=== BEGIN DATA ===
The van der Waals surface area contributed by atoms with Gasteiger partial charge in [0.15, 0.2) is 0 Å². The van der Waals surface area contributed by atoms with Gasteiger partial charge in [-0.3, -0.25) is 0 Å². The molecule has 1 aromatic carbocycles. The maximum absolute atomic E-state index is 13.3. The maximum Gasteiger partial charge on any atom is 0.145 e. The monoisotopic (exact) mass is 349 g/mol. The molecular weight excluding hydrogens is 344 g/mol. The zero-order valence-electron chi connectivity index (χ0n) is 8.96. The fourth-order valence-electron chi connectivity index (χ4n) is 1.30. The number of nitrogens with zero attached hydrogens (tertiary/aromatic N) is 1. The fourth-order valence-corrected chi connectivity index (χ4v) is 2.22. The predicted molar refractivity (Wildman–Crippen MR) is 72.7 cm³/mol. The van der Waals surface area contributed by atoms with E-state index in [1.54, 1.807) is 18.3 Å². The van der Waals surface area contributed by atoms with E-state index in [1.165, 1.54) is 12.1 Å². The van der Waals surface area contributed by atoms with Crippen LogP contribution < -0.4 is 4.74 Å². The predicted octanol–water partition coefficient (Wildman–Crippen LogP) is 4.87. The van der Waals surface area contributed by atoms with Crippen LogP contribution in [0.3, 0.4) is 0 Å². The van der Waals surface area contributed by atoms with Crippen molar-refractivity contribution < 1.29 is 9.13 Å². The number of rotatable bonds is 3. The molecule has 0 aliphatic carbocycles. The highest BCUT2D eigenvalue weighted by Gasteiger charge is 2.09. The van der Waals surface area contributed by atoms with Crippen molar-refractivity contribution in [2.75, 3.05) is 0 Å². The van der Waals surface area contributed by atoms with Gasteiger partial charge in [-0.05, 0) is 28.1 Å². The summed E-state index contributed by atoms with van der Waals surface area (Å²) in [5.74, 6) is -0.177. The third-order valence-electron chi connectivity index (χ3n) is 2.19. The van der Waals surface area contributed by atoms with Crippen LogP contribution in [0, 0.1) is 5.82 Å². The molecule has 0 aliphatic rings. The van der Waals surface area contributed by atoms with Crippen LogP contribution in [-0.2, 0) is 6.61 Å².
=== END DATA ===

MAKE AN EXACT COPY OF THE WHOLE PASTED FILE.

The van der Waals surface area contributed by atoms with Gasteiger partial charge in [0.15, 0.2) is 0 Å². The van der Waals surface area contributed by atoms with Gasteiger partial charge in [-0.3, -0.25) is 0 Å². The molecule has 1 aromatic carbocycles. The maximum absolute atomic E-state index is 13.3. The maximum Gasteiger partial charge on any atom is 0.145 e. The monoisotopic (exact) mass is 349 g/mol. The molecular weight excluding hydrogens is 344 g/mol. The zero-order valence-electron chi connectivity index (χ0n) is 8.96. The fourth-order valence-electron chi connectivity index (χ4n) is 1.30. The number of nitrogens with zero attached hydrogens (tertiary/aromatic N) is 1. The fourth-order valence-corrected chi connectivity index (χ4v) is 2.22. The predicted molar refractivity (Wildman–Crippen MR) is 72.7 cm³/mol. The van der Waals surface area contributed by atoms with E-state index in [1.54, 1.807) is 18.3 Å². The van der Waals surface area contributed by atoms with E-state index in [1.165, 1.54) is 12.1 Å². The van der Waals surface area contributed by atoms with Crippen LogP contribution < -0.4 is 4.74 Å². The predicted octanol–water partition coefficient (Wildman–Crippen LogP) is 4.87. The van der Waals surface area contributed by atoms with Crippen LogP contribution in [0.3, 0.4) is 0 Å². The van der Waals surface area contributed by atoms with Crippen molar-refractivity contribution < 1.29 is 9.13 Å². The number of rotatable bonds is 3. The molecule has 0 aliphatic carbocycles. The highest BCUT2D eigenvalue weighted by Gasteiger charge is 2.09. The van der Waals surface area contributed by atoms with Crippen molar-refractivity contribution in [2.75, 3.05) is 0 Å². The van der Waals surface area contributed by atoms with Gasteiger partial charge in [-0.05, 0) is 28.1 Å². The summed E-state index contributed by atoms with van der Waals surface area (Å²) in [5.74, 6) is -0.177. The third-order valence-electron chi connectivity index (χ3n) is 2.19. The van der Waals surface area contributed by atoms with Crippen LogP contribution in [0, 0.1) is 5.82 Å². The molecule has 0 aliphatic rings. The van der Waals surface area contributed by atoms with Crippen LogP contribution in [-0.2, 0) is 6.61 Å².